Where did the closer "Sirens" come from?
That one is funny as well. I had that song for a while. It started as a lyric that I wrote when I was living in Brighton on the South Coast of England. It was literally about sirens and living in the city. I lived between a hospital and a police station so there were constant sirens. It explores the idea that when you live in a city, sirens become a sort of subconscious thing that eventually you come to ignore. There was a moment when I heard one, and it had a poignancy I'd never heard before. I tried to get that poignancy into a song. Although we come to ignore sirens in city, they're quite a cry. They represent something that doesn't relate to the songs you come to ignore. Essentially, something bad is happening. Someone is in trouble. For that one person, it means a lot more than it does to you. It's about being in a city. It's about being lonely. It's about trying to understand it. I had the lyric as a song idea, and I finished it off when I moved to London.
What artists shaped you?
I listen to an artist to death for a month, and then I sort of move on. It's never been one artist. There have been some moments in my career that have had an effect on my songwriting. The first time I heard Bob Dylan really changed the way I wrote. Then, there was the first time I heard David Bowie. Arcade Fire really inspired the way I wanted to record my first album. I took a lot of influence from them in understanding how they approach songs. There's an artist called Arthur Russell who was in New York in the eighties. I heard him for the first time when I was living in Brighton. There's a vulnerability in his songwriting that I attached to. Also, I go back to the classics like Elton John and Billy Joel. I'm really inspired by the way they play piano and come up with songs. The way Billy plays the piano really inspired me.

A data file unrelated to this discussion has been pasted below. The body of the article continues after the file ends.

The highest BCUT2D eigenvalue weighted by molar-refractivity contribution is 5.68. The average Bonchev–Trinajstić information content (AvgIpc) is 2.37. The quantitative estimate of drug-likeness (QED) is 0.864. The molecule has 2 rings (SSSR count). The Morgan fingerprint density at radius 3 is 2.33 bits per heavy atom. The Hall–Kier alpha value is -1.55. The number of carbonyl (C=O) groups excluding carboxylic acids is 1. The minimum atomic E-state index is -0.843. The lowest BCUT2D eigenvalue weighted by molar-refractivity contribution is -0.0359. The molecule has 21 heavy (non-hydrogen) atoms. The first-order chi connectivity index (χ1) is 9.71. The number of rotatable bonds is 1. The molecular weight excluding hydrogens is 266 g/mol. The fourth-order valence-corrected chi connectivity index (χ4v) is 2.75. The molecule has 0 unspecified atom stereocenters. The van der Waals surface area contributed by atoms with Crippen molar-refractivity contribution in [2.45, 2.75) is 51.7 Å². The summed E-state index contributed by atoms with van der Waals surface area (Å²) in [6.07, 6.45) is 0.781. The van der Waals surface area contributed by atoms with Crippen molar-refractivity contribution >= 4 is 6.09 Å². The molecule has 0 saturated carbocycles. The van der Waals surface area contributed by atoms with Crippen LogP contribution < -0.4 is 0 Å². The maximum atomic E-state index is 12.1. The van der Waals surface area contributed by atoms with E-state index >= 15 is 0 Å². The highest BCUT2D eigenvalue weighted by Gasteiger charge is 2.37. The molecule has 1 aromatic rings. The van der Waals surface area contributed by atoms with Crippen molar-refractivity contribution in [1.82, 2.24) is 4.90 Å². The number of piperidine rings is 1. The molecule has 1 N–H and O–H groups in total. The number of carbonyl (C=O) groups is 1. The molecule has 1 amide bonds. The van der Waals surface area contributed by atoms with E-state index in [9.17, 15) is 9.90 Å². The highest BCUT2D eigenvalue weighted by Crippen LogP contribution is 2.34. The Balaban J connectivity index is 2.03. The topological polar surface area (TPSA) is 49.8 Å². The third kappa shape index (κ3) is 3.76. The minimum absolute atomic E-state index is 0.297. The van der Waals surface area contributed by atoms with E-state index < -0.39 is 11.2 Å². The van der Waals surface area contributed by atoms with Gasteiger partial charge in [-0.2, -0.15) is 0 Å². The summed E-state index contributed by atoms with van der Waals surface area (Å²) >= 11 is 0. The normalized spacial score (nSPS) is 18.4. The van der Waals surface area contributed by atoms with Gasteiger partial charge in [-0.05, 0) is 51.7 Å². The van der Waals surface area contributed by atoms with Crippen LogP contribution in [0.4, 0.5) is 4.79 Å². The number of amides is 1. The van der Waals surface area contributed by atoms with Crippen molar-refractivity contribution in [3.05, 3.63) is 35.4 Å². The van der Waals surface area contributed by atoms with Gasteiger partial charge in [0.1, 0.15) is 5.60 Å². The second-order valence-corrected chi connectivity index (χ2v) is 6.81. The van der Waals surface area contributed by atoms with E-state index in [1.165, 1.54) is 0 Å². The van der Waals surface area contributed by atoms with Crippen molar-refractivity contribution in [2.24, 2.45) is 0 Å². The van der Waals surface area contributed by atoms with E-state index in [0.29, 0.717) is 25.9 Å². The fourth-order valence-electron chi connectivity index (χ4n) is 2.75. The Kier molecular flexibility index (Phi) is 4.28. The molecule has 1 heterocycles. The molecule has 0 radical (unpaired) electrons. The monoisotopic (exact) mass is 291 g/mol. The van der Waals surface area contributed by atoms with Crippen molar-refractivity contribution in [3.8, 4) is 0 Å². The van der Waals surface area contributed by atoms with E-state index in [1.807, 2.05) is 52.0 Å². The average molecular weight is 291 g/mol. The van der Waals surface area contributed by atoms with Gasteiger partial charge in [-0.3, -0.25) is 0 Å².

What inspires you outside of music?
I grew up being very involved and curious about art and culture. From a young age, I was very interested in American fiction like F. Scott Fitzgerald and Ernest Hemmingway. I like the romanticism of their writing in that period. I'm very inspired by filmmakers like Woody Allen and Terrence Malick. It's a lot of Americana. I grew up watching America, and I'm fascinated by it.
If you were to compare your album to a movie or a combination of movies, what would it be?
I'm not sure, but I'd like to make a film of my own to it. I love the desperation of that, particularly with Terrence Malick in Badlands and Days of Heaven. There's something I can really relate to there. They're always trying to escape from something.
Have you heard Tom Odell?